The TriHealth Cancer Institute and the Good Samaritan Skin Cancer Center partnered with Melanoma Know More to provide two skin cancer screenings after providing two in 2019. Melanoma Know More is a Greater Cincinnati organization that strives for a world free of melanoma and is committed to education about the devastating impact of the disease.
The 2019 screenings were held on Saturday April 13, 2019 at TriHealth Cheviot – Skin Cancer Screening Clinic, and Saturday October 12, 2019 at the TriHealth Kenwood – Skin Cancer Screening Clinic. All screenings were open to the community. Volunteers from each organization included dermatologists, nurses, medical students and additional community volunteers.
Dates and times for the 2020 have been selected with more information available from www.melanomaknowmore.com. To schedule an appointment at one of the screenings call 513 853 1449.
|January 11, 2020
10 am to 12 pm
|Bethesda North Skin Cancer Center Screening Clinic
TriHealth – Bethesda North, Cincinnati, OH
|May 09, 2020
10 am to 12 pm
|TriHealth –TriHealth Kenwood Skin Cancer Center Screening Clinic
TriHealth – Kenwood, Cincinnati, OH
American Cancer Society (ACS) publishes that Melanoma can be found early, when it is most likely to be cured. They suggest that of the two best ways: 1) Self-Exam- Know your skin! You should know the pattern of moles, blemishes, freckles, etc. Look for new lesions or changes in existing ones. 2) Exam by a health care professional: During your exam, your primary care doctor finds any unusual moles or other suspicious areas. You may be referred to a Dermatologist for further evaluation. While there is no sure way to prevent melanoma, ACS indicates everyone should also be aware of the risk factors. Some known risk factors are Ultraviolet light exposure (example: Tanning beds and sun lamps), Fair skin, freckling, light hair, family history of Melanoma, personal history of Melanoma, weakened immune system, to name a few.
According to the American Cancer Society (ACS) Website on 11/18/2019 (http://www.cancer.org); it is estimated that Melanoma accounts for only about 1% of skin cancers but causes a large majority of skin cancer deaths. Per ACS, some interesting statistics stated:
- Melanoma is more common in men overall, but before age 50 the rates are higher in women than in men
- About 96,480 new melanomas will be diagnosed (about 57,220 in men and 39,260 in women)
- About 7,230 people are expected to die of melanoma (about 4,740 men and 2,490 women. The risk of melanoma increases as people age
- The average age of people when it is diagnosed is 65. But melanoma is not uncommon even among those younger than 30. In fact, it’s one of the most common cancers in young adults (especially young women)
- ACS publishes for 2019, it is estimated that there will be 96,480 NEW melanoma cases and 7,230 deaths in 2019 from Melanoma alone
- For the state of OHIO, ACS references for 2019: Estimated: 3,750 new diagnosis and 330 deaths
The incidence of melanoma at TriHealth, when compared with 1,455 hospitals within the National Cancer Data Base (NCDB) from 2012-2014, shows a higher percentage of early stage melanoma cases. 276 patients were diagnosed with melanoma in 2016. This is the third most frequent cancer site within the TriHealth system.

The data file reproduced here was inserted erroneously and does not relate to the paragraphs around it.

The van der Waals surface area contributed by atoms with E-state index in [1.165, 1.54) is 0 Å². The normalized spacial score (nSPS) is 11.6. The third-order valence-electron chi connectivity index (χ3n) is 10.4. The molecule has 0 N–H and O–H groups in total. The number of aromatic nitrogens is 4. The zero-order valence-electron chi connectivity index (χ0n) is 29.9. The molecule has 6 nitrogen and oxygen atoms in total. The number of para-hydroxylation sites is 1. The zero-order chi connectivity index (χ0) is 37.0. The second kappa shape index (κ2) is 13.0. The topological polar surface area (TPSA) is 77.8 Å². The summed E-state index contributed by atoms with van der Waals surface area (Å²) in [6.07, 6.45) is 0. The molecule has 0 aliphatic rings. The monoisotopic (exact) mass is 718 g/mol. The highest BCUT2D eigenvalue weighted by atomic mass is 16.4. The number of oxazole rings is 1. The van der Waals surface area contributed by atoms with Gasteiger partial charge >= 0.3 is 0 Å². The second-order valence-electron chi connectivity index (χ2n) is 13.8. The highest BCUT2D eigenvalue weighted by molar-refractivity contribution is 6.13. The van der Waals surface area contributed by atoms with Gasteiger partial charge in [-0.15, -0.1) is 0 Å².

2017 TriHealth Skin Cancer Screenings Outcome Result Summary
- A total of 117 participants were screened.
- There were 32 referrals made with 23 biopsies.
- 7 dysplastic nevi/moles
- 44 nevi/moles
- 10 basal/squamous cell carcinomas
2018 TriHealth Skin Cancer Screenings Outcome Result Summary
- A total of 229 participants were screened.
- There were 53 referrals made with 35 biopsies.
- 14 dysplastic nevi/moles
- 89 other nevi
- 18 basal/squamous cell carcinomas
- 8 melanoma
2019 TriHealth Skin Cancer Screenings Outcome Result Summary
- A total of 178 participants were screened.
- There were 22 referrals made with 42 biopsies.
- 11 dysplastic nevi/moles
- 46 other nevi
- 18 basal/squamous cell carcinomas
- 1 melanoma was confirmed
For TriHealth Network Comparison of Melanoma by Stage,
using the National Cancer Data Base (NCDB) 2014, 2015, 2016:
Data below is for a three year period:
The data shows that at TriHealth, a combined total of 85.87% of our patients are found during Stage 0 (56.80%) and Stage I (29.07%).
Cancer screenings, Physician exam or Self-Exams play a large role in finding these cancers early. However, management of any cancer diagnosis is referenced to the National Comprehensive Cancer Network (NCCN) Guidelines. The guidelines are established to ensure patient care and treatment including work up and primary treatment. In this example from the NCCN website on 11/19/19 https://www.nccn.org); the guidelines show the work up and primary treatment for stage 0, IA and IB for Melanoma:
The NCCN Guidelines are available for any clinician to guide in providing the best possible care. The guidelines are updated and reviewed on a regular basis to ensure the best cancer care by a team of professionals. The guidelines also provide a follow up recommendations (from the NCCN website 11/19/19):
TriHealth physicians also discuss patients in a Multidisciplinary format (MDC) where all specialties can provide feedback on a patient’s treatment plan instead of the patient having several appointments to see each specialty. To show our commitment to patient care, the data continues to show that TriHealth diagnoses the patients in the early stages whenever possible. Our 2017 and 2018 Melanoma data shows:
As our current data for 2017 and 2018 indicates, we continue to screen and diagnose patients at the earliest stages.